Judge: Warrantless Surveillance Was Illegal
As first reported by Firedoglake’s Marcy Wheeler, a federal judge has ruled that the Bush administration illegally wiretapped the defunct Islamic charity al-Haramain, a major legal step in a years’-long battle to determine whether Bush’s constellation of warrantless surveillance programs begun after the 9/11 attacks broke the law. The New York Times:
Judge Walker did not directly address the legal arguments made by the Bush administration in defense of the N.S.A. program after The New York Times disclosed its existence in December 2005: that the president’s wartime powers enabled him to override the FISA statute. But lawyers for Al Haramain were quick to argue that the ruling undermined the legal underpinnings of the war against terrorism.
One of them, Jon Eisenberg, said Judge Walker’s ruling was an “implicit repudiation of the Bush-Cheney theory of executive power.”
“Judge Walker is saying that FISA and federal statutes like it are not optional,” Mr. Eisenberg said. “The president, just like any other citizen of the United States, is bound by the law. Obeying Congressional legislation shouldn’t be optional with the president of the U.S.”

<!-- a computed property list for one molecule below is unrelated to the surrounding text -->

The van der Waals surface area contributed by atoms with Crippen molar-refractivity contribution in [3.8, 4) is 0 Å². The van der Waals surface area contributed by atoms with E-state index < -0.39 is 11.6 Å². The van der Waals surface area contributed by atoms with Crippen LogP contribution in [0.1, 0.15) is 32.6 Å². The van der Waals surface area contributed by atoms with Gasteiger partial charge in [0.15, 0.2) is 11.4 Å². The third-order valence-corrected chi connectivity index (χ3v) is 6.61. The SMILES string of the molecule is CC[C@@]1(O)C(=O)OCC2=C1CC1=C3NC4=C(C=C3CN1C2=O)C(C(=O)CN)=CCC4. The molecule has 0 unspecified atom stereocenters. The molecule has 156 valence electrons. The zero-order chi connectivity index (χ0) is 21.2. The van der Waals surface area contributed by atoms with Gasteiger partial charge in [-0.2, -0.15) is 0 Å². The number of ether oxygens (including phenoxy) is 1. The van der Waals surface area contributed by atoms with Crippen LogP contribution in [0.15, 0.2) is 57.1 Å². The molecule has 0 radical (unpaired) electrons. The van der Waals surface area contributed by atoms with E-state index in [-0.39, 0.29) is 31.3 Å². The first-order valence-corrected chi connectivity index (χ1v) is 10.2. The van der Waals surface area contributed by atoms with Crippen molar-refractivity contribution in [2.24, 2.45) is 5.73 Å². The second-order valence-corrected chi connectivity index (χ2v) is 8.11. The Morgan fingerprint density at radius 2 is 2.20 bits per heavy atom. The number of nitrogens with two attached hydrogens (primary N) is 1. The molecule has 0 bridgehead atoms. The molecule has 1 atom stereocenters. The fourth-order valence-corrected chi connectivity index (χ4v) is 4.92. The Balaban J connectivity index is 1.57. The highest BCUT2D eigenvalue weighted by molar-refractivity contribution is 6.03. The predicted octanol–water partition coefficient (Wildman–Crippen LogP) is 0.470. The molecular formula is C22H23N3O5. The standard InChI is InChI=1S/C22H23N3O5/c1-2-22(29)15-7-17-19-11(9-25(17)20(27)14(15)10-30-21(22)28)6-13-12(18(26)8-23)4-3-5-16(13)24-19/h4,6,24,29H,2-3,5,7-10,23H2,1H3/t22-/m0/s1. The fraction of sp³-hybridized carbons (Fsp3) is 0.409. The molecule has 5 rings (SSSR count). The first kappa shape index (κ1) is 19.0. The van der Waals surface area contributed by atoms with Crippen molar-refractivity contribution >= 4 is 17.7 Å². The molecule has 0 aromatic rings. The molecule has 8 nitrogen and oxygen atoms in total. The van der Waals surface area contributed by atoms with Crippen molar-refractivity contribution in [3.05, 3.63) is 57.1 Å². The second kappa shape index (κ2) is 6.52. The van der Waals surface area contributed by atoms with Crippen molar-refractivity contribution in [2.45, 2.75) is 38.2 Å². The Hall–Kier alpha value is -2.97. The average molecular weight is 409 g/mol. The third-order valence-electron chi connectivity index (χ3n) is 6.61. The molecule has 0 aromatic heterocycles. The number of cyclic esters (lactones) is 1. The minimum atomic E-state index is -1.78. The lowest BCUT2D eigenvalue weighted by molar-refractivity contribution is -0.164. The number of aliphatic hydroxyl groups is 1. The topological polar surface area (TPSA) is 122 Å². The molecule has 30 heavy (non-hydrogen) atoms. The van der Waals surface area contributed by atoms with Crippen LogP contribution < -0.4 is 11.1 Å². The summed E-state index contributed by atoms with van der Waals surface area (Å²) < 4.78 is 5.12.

Marcy thinks the Justice Department will decline to appeal, thereby letting Judge Vaughn Walker’s determination of illegality stand, but will also keep “details of how and what it did secret” and forestall a challenge on the limits of the government’s authority to determine whether certain disclosures jeopardize national security. (The so-called ‘State Secrets’ doctrine.) Her argument has the virtue of providing the administration with a political setback for its resurgent adversaries from the Bush era — who are fighting to stop the closure of Guantanamo Bay or link it to the abandonment of civilian trials for terrorists — while preserving its own legal authority.